October 1998

October 5, 1998

Dear SCAN members,

Eight SCAN members and four guests visited Waites Island in Horry County on Saturday September 26. The weather was ideal for a day on the beach with the temperature in the mid-80’s and not a cloud in the sky. This barrier island is private and access can only be obtained by permission. As a result, the extensive beach was a gold mine for shells. Of particular interest were the many intact shells of a variety of crabs that challenged the identification skills of the participants. The island is separated from the mainland by a salt marsh that was full of birds. Two wood storks were roosting in trees adjacent to the salt marsh. They did not appear to have moved during the 4 hours SCAN spent on the island.

See the Flora/Fauna ListSpecial thanks are due to Steven Burkowitz, a marine scientist and geologist from Coastal Carolina University, for taking the day to lead the trip to the island. In addition to leading the trip, Steve shared Coastal Carolina’s vision for the future of the area which includes a building to house students and conduct research on land adjacent to the island. We are also grateful to Julie Finlayson and Sandy Elliott, the Eastern Regional Directors, for a well planned and conducted trip.

Ken Boni, President


Other SCAN news items: SCAN will share the booth of PIN (Palmetto Insect Naturalists) at the South Carolina Insect Festival to be held at Cypress Gardens in Dorchester County from ten to five on Saturday, November 7. Clemson will have a booth, plus SC Beekeepers, and other similar organizations. There will even be a VW Beetle Show! A special talk on butterflies will be presented at 3 p.m. The standard admission to the gardens will apply. Cypress Gardens has a butterfly house, flower gardens planted for attracting butterflies, and large natural areas as well. If you can help us on that day, or even just come visit, I think you’d find it enjoyable.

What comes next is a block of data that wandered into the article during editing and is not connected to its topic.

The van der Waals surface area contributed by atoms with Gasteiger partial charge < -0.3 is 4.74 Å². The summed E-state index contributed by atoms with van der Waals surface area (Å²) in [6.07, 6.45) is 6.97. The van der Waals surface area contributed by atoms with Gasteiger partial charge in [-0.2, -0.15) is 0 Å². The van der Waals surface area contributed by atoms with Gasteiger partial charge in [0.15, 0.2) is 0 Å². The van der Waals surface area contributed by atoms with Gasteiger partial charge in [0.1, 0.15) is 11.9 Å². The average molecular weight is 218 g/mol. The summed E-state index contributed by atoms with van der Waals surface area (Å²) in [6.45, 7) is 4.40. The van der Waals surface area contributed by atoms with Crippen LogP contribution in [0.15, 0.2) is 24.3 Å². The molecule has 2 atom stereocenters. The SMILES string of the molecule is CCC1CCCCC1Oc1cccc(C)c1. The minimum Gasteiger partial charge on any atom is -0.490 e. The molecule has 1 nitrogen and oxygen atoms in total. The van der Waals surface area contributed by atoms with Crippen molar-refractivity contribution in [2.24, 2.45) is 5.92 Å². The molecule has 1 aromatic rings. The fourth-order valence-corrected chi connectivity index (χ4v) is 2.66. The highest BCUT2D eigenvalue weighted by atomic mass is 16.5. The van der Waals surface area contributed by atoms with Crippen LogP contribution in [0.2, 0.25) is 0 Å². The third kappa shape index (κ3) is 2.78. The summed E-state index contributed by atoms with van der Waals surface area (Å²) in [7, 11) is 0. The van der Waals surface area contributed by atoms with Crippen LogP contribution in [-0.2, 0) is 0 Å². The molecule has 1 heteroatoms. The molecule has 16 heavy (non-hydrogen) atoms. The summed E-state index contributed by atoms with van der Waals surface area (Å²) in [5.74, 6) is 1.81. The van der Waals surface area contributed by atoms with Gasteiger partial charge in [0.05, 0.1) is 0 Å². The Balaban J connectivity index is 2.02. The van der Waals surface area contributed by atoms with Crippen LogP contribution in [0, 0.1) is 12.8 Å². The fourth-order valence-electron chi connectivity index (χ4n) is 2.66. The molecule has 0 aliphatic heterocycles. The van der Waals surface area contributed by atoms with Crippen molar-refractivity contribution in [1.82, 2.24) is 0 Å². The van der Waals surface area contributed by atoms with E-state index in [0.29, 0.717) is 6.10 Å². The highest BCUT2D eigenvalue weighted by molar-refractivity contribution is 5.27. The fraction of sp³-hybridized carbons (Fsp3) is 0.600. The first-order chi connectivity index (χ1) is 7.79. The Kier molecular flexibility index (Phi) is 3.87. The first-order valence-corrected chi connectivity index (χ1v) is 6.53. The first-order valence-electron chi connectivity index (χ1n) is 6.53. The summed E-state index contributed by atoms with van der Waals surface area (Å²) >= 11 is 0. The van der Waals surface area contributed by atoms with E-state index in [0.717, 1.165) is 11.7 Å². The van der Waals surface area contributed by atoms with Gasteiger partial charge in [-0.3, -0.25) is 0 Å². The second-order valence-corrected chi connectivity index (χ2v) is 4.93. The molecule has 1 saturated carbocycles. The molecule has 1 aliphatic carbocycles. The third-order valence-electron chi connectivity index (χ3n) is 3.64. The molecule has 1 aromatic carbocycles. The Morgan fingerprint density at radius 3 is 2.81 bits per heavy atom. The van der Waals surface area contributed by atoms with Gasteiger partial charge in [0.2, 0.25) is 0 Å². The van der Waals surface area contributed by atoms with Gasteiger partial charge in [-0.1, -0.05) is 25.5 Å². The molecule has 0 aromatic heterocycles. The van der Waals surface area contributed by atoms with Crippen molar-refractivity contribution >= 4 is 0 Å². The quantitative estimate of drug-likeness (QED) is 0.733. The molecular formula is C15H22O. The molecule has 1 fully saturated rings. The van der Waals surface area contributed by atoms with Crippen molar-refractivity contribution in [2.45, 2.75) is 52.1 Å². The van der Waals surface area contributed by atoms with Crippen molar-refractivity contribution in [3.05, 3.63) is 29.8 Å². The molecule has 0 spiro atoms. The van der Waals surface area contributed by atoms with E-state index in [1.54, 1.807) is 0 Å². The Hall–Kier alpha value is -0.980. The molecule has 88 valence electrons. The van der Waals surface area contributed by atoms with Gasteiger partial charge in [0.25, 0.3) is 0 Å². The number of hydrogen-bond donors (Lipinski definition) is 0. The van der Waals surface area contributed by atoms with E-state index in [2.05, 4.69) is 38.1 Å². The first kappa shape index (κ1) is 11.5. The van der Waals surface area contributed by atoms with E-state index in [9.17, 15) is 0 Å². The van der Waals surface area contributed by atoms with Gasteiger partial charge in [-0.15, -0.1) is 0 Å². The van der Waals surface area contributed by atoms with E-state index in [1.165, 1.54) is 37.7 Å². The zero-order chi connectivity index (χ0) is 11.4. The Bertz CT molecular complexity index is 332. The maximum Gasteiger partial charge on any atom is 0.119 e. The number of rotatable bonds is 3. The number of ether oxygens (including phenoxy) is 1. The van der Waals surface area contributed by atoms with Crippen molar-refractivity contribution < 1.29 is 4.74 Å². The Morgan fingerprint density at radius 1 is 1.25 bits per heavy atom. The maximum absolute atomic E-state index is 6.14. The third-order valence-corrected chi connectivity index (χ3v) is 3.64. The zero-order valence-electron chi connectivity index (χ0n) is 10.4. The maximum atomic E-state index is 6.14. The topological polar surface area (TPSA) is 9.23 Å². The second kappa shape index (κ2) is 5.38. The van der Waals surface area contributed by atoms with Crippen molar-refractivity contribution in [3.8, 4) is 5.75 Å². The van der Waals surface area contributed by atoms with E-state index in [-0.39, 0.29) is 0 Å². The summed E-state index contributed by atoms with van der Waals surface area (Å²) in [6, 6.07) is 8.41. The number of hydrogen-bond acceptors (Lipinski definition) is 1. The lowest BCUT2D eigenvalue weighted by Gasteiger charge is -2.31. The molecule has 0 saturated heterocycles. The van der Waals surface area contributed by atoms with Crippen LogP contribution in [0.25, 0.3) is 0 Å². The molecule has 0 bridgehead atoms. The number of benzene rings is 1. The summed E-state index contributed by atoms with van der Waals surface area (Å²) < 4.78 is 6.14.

The nominating committee will be meeting soon. If you have any suggestions or wish to volunteer (we need YOU!), contact vice-president Dee Hope (4 Pretorius St., Statesboro, GA 30458 Tel. 912-489-5167) or e-mail him at deehope@frontiernet.net.

On December 19, the field trip planning meeting will be held. We need all the suggestions possible there, too. Send your suggestions to Virginia Winn, 3025 Dalloz Rd., Columbia, SC 29204 (803-787-1592) or e-mail her at vewinn100@aol.com. The more information you can include (if it is a new site) the better. A map would be an excellent idea. Or you can contact your regional director.


Clemson University Experimental Forest
10:30 a.m. October 24, 1998

George H. Aull Natural Area, Anderson CountyThe Clemson Experimental Forest is considered to be one of the most extensive university ecosystem laboratories in the United States. It is used for wildlife, forestry, environmental and water quality research and teaching by faculty and students at the university, as well as by other groups and government agencies.

Our field trip to Clemson Forest on October 24, will include the George H. Aull Natural Area (Anderson County) which has been designated as a state registered heritage site by the S.C. Heritage Trust and the Society of American Foresters. The Aull Natural Area is recognized as one of the least disturbed upland sites in South Carolina. The area includes trees more than 150 years old that represent a unique combination of old-growth species from both the mountains and the piedmont. Topsoil under the magnificent trees is up to 16 inches deep because of the undisturbed nature of the protected area.

We are very fortunate on this field trip to have as our guide, Dr. David Van Lear of the Clemson Forestry Department. Dr. Van Lear will have some of his students along so that we can all exchange information. If time permits, we will also visit a different area of the Clemson Forest, which is relatively close, at Wild Cat Creek (Pickens County). This area is well known for its aquatic insects.

Bring lunch, plenty of water, binoculars and all the usual paraphernalia. Restrooms are not available at the Aull Natural Area

Directions: Note that Clemson Experimental Forest, Aull Natural Area is near Clemson University. (No home football game that day.) From Interstate 85, take the Clemson US 76 / SC 28 exit toward Clemson. Approximately 5 miles from I-85, turn left at the traffic light onto SC 187 / Wild Hog Road. Travel just over a half-mile on Wild Hog Road and turn right on an unmarked drive (just past the Milliken Mill property). Plans are to have a sign saying “SCAN” at this point. Follow this rough narrow road cautiously to the open area for parking (limited parking; for cars only).